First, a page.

Uncertain Light

Uncertain Light book coverFinalist, International Indie Book Award, 2016

High in the mountains of war-torn Tajikistan, rebels abduct inspirational UN peace negotiator, Rahul Khan. The lives of his closest friends begin to unravel.

Tessa, now married with two children, has never stopped loving Rahul. Lance, a dedicated aid worker, has used Rahul’s friendship to avoid facing up to the gaps in his own life. Hugo, his UN supervisor, feels responsible for the abduction and is driven to uncover the truth. Tajik translator Nargis owes Rahul a personal debt but has secrets she cannot share. As hopes for Rahul’s survival fade, each must find a way to begin again.


‘A moving and necessary book – with characters who will remain with me for a very long time.’ Alastair Niven Judge of the 2014 Man Booker Prize

‘A terrifically absorbing, topical and quietly affecting novel of interlocking worlds and relationships. Commonwealth Writers’ Prize winner and former aid worker Molteno takes inspiration from a life lived across cultures. ‘ The Bookseller

‘A tender love story, set among the ruins of war and hopelessness. Molteno spins her new work of fiction around an actual hostage-taking, and weaves a fictional story of courage and survival, and much more.’ Financial Express, Calcutta

‘A rare novel, enthralling and compassionate. Brilliantly portraying the Central Asian republics in a period of despotism and anarchy, Molteno weaves together lives linked and irrevocably altered by one extraordinary Indian humanitarian worker.’ Gillian Wright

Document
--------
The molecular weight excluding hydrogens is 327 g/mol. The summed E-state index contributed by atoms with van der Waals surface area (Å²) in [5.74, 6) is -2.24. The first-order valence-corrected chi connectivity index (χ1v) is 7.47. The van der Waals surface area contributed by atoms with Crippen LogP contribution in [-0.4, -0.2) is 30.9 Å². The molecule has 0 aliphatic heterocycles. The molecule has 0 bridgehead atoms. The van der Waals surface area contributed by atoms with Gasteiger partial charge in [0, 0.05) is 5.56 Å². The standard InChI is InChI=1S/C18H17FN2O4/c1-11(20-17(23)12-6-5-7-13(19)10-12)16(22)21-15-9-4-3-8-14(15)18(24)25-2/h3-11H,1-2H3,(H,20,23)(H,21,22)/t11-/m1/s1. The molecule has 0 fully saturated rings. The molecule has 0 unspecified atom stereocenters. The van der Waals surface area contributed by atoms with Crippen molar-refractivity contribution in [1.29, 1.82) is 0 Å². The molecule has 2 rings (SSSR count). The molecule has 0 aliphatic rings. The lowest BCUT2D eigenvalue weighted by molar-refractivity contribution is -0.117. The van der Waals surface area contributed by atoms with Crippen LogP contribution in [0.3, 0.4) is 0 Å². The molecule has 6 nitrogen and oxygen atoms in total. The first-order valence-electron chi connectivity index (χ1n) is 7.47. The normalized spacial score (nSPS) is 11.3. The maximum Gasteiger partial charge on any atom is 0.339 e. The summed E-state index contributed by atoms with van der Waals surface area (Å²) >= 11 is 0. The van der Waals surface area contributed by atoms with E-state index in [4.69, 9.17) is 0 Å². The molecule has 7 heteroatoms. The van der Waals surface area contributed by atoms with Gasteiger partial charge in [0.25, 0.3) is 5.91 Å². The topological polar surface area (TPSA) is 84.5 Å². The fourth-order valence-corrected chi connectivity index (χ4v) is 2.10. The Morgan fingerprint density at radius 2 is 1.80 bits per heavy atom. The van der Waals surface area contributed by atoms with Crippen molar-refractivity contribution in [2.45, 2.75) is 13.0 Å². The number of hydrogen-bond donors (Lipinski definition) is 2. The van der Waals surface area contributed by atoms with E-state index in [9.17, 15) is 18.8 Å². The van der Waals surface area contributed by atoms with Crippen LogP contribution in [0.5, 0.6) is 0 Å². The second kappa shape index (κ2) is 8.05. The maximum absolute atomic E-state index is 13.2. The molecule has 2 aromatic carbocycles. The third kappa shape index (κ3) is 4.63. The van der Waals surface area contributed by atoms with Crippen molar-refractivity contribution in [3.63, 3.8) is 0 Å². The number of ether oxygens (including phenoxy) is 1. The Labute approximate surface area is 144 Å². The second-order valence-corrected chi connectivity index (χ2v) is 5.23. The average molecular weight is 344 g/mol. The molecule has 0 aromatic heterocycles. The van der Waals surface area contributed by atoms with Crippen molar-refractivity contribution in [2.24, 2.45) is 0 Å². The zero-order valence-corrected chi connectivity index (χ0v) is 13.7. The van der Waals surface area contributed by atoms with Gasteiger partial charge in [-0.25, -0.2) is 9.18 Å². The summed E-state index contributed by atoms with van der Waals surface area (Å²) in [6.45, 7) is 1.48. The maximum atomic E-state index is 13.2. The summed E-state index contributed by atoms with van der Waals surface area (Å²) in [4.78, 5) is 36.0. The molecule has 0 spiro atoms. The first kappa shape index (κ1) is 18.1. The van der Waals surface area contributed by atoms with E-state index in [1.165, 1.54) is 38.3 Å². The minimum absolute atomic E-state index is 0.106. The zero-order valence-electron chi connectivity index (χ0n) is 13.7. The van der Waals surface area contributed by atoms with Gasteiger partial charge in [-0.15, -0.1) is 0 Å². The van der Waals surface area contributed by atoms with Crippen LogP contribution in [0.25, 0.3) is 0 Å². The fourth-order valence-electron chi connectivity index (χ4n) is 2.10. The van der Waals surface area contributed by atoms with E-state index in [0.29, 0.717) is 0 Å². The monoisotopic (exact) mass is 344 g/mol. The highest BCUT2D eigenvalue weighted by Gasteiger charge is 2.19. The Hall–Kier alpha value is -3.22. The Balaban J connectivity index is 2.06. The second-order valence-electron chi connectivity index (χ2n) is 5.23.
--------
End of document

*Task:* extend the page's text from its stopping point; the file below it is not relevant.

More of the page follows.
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Indi book award finalist logo

In the UK: Advance Editions, 2015
ISBN 9 780955 437304
Paperback £10.99, distributed by Central Books
South Asia: Speaking Tiger Books, 2015
Free delivery world-wide from The Book Depository
Available in e-book

Interviews with the author:
Zafar Anjum, Kitaab, Journal of Asian literature, 30 Apr 2016, http://bit.ly/1SArd8A
Ed Lemon, Perspectives on Central Asia, 7 May 2015, http://bit.ly/2a38s0v

One thought on “Uncertain Light

  1. I just finished Uncertain Light and was moved by the story. The characters were like old friends and though I liked the ending I was sad to leave them. It is an unfinished story as so many lives are touched by NGO workers in our splintered world. I have always wondered what it is like for those people who live and work in such dangerous and difficult places. How hard it must be to have normal lives with families of their own.

    Brenda Aronowitz sent me this book, a good friend from our California days. She worked with my husband at the York school in Monterey. I am grateful that she passed on your novel.

    All the best,

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